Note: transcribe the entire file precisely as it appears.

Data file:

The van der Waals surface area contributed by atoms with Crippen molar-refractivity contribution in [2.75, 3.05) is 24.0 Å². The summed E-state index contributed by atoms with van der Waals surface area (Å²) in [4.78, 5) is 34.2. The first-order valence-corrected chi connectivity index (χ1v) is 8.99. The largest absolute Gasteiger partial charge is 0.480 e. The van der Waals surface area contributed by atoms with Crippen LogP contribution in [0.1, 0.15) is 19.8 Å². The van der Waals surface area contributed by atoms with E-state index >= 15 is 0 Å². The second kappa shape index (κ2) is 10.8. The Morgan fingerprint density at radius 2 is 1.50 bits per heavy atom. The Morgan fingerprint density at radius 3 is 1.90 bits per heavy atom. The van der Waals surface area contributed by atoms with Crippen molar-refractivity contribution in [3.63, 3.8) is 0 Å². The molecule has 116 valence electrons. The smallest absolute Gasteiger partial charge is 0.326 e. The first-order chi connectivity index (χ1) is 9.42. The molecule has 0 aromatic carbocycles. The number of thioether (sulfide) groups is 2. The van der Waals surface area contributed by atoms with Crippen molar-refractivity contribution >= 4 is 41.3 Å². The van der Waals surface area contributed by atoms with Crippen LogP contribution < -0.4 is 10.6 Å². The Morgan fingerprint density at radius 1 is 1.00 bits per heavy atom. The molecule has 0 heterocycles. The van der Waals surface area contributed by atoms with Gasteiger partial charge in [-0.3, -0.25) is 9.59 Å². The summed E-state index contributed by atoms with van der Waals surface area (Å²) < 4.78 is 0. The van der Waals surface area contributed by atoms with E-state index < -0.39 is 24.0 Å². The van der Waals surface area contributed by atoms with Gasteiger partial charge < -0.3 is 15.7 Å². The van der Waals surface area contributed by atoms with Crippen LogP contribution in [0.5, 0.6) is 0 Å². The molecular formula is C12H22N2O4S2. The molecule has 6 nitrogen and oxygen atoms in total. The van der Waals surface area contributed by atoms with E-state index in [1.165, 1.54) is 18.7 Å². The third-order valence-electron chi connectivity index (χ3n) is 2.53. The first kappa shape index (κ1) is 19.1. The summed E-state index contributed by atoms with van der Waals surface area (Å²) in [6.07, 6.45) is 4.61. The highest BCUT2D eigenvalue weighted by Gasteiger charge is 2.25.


The van der Waals surface area contributed by atoms with Crippen molar-refractivity contribution in [2.75, 3.05) is 24.0 Å². The summed E-state index contributed by atoms with van der Waals surface area (Å²) in [4.78, 5) is 34.2. The first-order valence-corrected chi connectivity index (χ1v) is 8.99. The largest absolute Gasteiger partial charge is 0.480 e. The van der Waals surface area contributed by atoms with Crippen LogP contribution in [0.1, 0.15) is 19.8 Å². The van der Waals surface area contributed by atoms with E-state index >= 15 is 0 Å². The second kappa shape index (κ2) is 10.8. The Morgan fingerprint density at radius 2 is 1.50 bits per heavy atom. The Morgan fingerprint density at radius 3 is 1.90 bits per heavy atom. The van der Waals surface area contributed by atoms with Crippen molar-refractivity contribution in [3.63, 3.8) is 0 Å². The molecule has 116 valence electrons. The smallest absolute Gasteiger partial charge is 0.326 e. The first-order chi connectivity index (χ1) is 9.42. The molecule has 0 aromatic carbocycles. The number of thioether (sulfide) groups is 2. The van der Waals surface area contributed by atoms with Crippen molar-refractivity contribution >= 4 is 41.3 Å². The van der Waals surface area contributed by atoms with Crippen LogP contribution < -0.4 is 10.6 Å². The Morgan fingerprint density at radius 1 is 1.00 bits per heavy atom. The molecule has 0 heterocycles. The van der Waals surface area contributed by atoms with Gasteiger partial charge in [-0.3, -0.25) is 9.59 Å². The summed E-state index contributed by atoms with van der Waals surface area (Å²) < 4.78 is 0. The van der Waals surface area contributed by atoms with E-state index < -0.39 is 24.0 Å². The van der Waals surface area contributed by atoms with Gasteiger partial charge < -0.3 is 15.7 Å². The van der Waals surface area contributed by atoms with Crippen LogP contribution in [0.5, 0.6) is 0 Å². The molecular formula is C12H22N2O4S2. The molecule has 6 nitrogen and oxygen atoms in total. The van der Waals surface area contributed by atoms with E-state index in [1.165, 1.54) is 18.7 Å². The third-order valence-electron chi connectivity index (χ3n) is 2.53. The first kappa shape index (κ1) is 19.1. The summed E-state index contributed by atoms with van der Waals surface area (Å²) in [6.07, 6.45) is 4.61. The highest BCUT2D eigenvalue weighted by Gasteiger charge is 2.25.